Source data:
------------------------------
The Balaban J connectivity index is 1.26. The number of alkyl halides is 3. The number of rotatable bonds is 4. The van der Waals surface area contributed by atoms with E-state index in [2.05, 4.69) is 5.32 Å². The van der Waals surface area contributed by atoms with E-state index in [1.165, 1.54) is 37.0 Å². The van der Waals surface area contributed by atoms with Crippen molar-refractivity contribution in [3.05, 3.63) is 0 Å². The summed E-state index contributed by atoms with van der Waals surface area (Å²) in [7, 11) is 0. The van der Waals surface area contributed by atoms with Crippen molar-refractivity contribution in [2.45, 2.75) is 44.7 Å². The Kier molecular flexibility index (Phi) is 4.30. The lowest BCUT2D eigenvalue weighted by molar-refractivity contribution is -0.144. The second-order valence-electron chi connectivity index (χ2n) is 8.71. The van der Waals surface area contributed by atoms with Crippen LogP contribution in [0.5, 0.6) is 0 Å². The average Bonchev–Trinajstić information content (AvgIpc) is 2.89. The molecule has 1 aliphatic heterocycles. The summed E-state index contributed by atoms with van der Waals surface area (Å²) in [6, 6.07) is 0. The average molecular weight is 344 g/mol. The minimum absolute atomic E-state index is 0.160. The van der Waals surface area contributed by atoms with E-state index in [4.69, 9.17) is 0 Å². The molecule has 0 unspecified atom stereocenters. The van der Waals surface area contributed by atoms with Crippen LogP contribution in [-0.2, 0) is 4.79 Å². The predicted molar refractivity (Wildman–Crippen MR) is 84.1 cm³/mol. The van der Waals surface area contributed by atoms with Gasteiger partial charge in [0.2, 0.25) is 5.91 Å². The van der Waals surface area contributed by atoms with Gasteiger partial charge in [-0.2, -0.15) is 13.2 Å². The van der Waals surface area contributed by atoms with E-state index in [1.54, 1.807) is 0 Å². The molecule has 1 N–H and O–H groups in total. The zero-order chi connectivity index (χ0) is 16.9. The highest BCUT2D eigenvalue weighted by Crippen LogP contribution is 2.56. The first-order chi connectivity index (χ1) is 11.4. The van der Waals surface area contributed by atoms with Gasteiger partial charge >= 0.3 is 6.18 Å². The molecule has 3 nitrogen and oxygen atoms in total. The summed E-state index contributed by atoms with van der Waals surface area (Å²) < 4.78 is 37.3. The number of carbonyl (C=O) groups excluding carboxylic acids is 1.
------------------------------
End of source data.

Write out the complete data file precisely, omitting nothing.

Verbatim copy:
The Balaban J connectivity index is 1.26. The number of alkyl halides is 3. The number of rotatable bonds is 4. The van der Waals surface area contributed by atoms with E-state index in [2.05, 4.69) is 5.32 Å². The van der Waals surface area contributed by atoms with E-state index in [1.165, 1.54) is 37.0 Å². The van der Waals surface area contributed by atoms with Crippen molar-refractivity contribution in [3.05, 3.63) is 0 Å². The summed E-state index contributed by atoms with van der Waals surface area (Å²) in [7, 11) is 0. The van der Waals surface area contributed by atoms with Crippen molar-refractivity contribution in [2.45, 2.75) is 44.7 Å². The Kier molecular flexibility index (Phi) is 4.30. The lowest BCUT2D eigenvalue weighted by molar-refractivity contribution is -0.144. The second-order valence-electron chi connectivity index (χ2n) is 8.71. The van der Waals surface area contributed by atoms with Crippen LogP contribution in [0.5, 0.6) is 0 Å². The average Bonchev–Trinajstić information content (AvgIpc) is 2.89. The molecule has 1 aliphatic heterocycles. The summed E-state index contributed by atoms with van der Waals surface area (Å²) in [6, 6.07) is 0. The average molecular weight is 344 g/mol. The minimum absolute atomic E-state index is 0.160. The van der Waals surface area contributed by atoms with E-state index in [4.69, 9.17) is 0 Å². The molecule has 0 unspecified atom stereocenters. The van der Waals surface area contributed by atoms with Crippen LogP contribution in [-0.2, 0) is 4.79 Å². The predicted molar refractivity (Wildman–Crippen MR) is 84.1 cm³/mol. The van der Waals surface area contributed by atoms with Gasteiger partial charge in [0.2, 0.25) is 5.91 Å². The van der Waals surface area contributed by atoms with Gasteiger partial charge in [-0.2, -0.15) is 13.2 Å². The van der Waals surface area contributed by atoms with E-state index in [1.54, 1.807) is 0 Å². The molecule has 1 N–H and O–H groups in total. The zero-order chi connectivity index (χ0) is 16.9. The highest BCUT2D eigenvalue weighted by Crippen LogP contribution is 2.56. The first-order chi connectivity index (χ1) is 11.4. The van der Waals surface area contributed by atoms with Gasteiger partial charge >= 0.3 is 6.18 Å². The molecule has 3 nitrogen and oxygen atoms in total. The summed E-state index contributed by atoms with van der Waals surface area (Å²) < 4.78 is 37.3. The number of carbonyl (C=O) groups excluding carboxylic acids is 1.